Ireland’s history in the Nineteenth Century saw the seeds sown that explains Ireland’s history in the Twentieth Century. The so-called ‘Irish Problem’ did not suddenly occur in one set year in the Nineteenth Century. Ireland’s problems go much further back . Oliver Cromwell, who governed Britain in the mid-Seventeenth Century and at the time when Britain was a republic, detested Roman Catholicism and believed that the Irish could never be trusted. His attempts to ‘solve’ the Irish problem, as he saw it, was to send to the island his New Model Army and coerce the Irish into obedience. This included the sieges of Wexford and Drogheda where the defenders in both towns were executed after being offered terms of clemency if they surrendered to Cromwell’s forces. Cromwell also believed that the best way to bring Ireland to heel in the long term, was to ‘export’ children from Ireland to the sugar plantations in the West Indies, so that Ireland would suffer from a long term population loss, making it less of a threat to mainland Britain.

In the Eighteenth Century, farming land in Ireland became more and more the property of English landlords. The bulk of these were absentee landlords who showed little if any compassion for the people who worked the land. The rural population of Ireland, which was the large majority of the population, lived lives of extreme poverty.

The extent of poverty and the issues surrounding it were well known in the British establishment. Even a stalwart Tory like the Duke of Wellington commented that:

“There never was a country in which poverty existed to the extent that it exists in Ireland.”


Europeans who went to rural Ireland (though they would have been few in number) were shocked by what they saw:

“Now I have seen Ireland, it seems to me that the poorest among the Letts, the Estonians and the Finlanders lead a life of comparative luxury.” (Kohl, a German visitor to Ireland in the early C19th)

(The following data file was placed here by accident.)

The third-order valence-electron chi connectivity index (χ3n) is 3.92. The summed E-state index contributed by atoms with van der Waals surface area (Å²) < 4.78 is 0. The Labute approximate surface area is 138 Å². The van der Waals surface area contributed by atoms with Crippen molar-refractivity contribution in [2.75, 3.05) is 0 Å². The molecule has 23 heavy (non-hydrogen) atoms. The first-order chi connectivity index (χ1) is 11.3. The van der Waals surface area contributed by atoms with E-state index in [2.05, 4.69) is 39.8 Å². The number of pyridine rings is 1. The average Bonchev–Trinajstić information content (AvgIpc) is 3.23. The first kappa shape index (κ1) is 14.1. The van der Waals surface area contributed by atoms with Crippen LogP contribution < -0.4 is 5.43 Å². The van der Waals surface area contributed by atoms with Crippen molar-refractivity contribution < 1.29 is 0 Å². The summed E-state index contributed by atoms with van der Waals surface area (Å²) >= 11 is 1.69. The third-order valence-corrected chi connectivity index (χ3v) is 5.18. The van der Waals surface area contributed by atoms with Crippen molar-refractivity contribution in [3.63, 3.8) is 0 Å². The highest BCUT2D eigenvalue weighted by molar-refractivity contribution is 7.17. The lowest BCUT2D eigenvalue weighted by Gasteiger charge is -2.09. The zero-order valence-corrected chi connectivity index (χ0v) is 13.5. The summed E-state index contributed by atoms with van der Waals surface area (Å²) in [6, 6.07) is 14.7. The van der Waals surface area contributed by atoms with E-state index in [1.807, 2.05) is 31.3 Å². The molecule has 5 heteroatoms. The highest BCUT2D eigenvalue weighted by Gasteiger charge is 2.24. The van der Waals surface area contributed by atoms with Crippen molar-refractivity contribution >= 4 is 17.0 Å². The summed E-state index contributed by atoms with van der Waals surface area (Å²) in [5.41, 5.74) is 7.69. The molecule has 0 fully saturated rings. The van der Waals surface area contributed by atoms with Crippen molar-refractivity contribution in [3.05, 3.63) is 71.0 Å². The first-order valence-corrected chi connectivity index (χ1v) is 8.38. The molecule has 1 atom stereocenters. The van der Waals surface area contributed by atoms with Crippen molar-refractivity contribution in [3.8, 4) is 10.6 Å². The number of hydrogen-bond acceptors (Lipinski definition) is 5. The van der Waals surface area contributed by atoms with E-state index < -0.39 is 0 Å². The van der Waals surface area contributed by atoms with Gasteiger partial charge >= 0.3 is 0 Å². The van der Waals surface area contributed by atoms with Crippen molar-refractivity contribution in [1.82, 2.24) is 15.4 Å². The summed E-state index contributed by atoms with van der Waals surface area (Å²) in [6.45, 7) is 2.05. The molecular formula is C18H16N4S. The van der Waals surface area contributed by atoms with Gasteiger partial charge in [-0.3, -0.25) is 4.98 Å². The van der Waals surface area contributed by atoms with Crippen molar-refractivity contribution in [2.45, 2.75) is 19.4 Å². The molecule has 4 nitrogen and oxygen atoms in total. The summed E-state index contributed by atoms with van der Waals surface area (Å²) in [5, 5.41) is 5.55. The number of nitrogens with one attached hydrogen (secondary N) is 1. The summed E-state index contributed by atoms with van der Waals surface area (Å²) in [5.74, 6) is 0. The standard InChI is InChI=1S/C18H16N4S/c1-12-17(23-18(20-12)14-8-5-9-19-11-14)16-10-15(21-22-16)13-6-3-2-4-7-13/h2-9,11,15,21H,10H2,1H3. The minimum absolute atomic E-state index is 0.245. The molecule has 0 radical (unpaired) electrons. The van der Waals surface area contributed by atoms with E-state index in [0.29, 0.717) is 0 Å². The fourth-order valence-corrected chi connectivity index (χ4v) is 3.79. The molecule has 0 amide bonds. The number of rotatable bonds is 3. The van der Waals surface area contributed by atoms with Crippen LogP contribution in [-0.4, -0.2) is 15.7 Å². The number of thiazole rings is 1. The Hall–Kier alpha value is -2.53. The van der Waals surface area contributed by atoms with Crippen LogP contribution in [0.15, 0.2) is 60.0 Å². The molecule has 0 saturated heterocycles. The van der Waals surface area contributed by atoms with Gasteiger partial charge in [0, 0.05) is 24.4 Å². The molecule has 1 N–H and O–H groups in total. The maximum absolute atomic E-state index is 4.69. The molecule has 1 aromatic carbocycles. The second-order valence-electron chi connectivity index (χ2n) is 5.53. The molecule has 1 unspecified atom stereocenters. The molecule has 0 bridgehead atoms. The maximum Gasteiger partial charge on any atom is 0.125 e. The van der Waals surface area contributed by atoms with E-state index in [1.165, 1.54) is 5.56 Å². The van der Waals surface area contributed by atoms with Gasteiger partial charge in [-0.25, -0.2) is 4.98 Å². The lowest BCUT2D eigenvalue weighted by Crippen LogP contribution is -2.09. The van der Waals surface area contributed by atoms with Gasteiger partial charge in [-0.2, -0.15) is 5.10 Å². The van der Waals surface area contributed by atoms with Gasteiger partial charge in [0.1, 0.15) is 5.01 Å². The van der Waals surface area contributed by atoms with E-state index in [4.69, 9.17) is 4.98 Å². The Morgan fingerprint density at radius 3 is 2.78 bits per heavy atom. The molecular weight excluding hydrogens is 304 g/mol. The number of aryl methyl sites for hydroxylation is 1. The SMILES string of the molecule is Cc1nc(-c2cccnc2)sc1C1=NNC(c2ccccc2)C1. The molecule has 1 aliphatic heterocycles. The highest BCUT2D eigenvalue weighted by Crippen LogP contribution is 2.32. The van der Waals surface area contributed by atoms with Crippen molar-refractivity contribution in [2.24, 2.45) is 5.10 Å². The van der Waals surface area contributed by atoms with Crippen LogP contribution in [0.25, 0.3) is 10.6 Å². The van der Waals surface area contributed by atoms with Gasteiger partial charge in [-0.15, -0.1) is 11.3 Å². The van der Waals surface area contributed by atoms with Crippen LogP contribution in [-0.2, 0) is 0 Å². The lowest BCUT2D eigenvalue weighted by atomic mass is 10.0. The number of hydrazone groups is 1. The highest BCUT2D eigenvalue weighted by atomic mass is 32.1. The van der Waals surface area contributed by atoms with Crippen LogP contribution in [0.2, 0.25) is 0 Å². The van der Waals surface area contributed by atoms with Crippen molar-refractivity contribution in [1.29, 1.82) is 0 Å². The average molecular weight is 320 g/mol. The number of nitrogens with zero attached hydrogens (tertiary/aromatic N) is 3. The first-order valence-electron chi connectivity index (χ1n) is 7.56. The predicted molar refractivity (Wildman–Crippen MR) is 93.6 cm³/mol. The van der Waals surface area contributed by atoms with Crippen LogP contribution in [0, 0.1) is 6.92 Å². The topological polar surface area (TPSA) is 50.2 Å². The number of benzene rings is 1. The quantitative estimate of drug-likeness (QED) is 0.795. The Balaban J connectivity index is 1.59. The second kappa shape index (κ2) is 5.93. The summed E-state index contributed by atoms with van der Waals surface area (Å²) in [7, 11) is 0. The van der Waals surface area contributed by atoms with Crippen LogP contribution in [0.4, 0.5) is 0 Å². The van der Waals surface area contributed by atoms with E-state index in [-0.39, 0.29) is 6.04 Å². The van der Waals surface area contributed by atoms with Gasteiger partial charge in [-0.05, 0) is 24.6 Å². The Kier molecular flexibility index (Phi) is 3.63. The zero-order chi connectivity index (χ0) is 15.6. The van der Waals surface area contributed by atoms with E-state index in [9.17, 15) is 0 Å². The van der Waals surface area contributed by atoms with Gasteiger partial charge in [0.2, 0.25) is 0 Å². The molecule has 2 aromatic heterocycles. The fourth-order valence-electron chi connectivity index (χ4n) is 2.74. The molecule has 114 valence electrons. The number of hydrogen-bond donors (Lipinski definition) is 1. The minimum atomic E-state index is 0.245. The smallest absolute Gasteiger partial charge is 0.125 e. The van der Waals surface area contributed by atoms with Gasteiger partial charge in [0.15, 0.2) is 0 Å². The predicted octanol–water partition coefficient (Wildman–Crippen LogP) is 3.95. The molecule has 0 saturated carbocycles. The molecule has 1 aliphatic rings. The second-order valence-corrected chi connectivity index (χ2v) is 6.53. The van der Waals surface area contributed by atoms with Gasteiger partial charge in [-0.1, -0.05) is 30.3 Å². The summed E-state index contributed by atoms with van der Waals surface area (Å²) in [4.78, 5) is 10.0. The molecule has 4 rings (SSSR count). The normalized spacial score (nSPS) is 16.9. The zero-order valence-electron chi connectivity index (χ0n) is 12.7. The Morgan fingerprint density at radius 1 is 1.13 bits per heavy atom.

Many years later when Gladstone wrote to the government of Naples to complain about the state of prisons there, he got a reply stating that what existed in Ireland, outside of prisons, was much worse and that he had no right to complain about prisons in Naples when Ireland was in such a state for people not in prison.

The poverty that existed in rural Ireland is relatively easy to explain and centers around land ownership.

First, the people who owned the land were frequently absent landlords who paid little attention to the state of their land. Their only concern was rent. Those who could not pay were evicted and there was no safety net in place for these people when this happened – as it frequently did. Absentee landlords were responsible for much anger among the rural population of Ireland. They crammed as many families onto their land as they could. No family who worked the land they had, could produce enough to feed their families. Landlords enforced their authority through thugs or via the police or army who could be called in to evict families if the landlord requested such help. Even in the Nineteenth Century, it would still be possible to describe those who lived in rural Ireland as leading the lives of peasants, a term that would have been used in Medieval England. They had no rights, the power rested solely in the hands of the landlords and those who upheld law and order were frequently in league with landlords.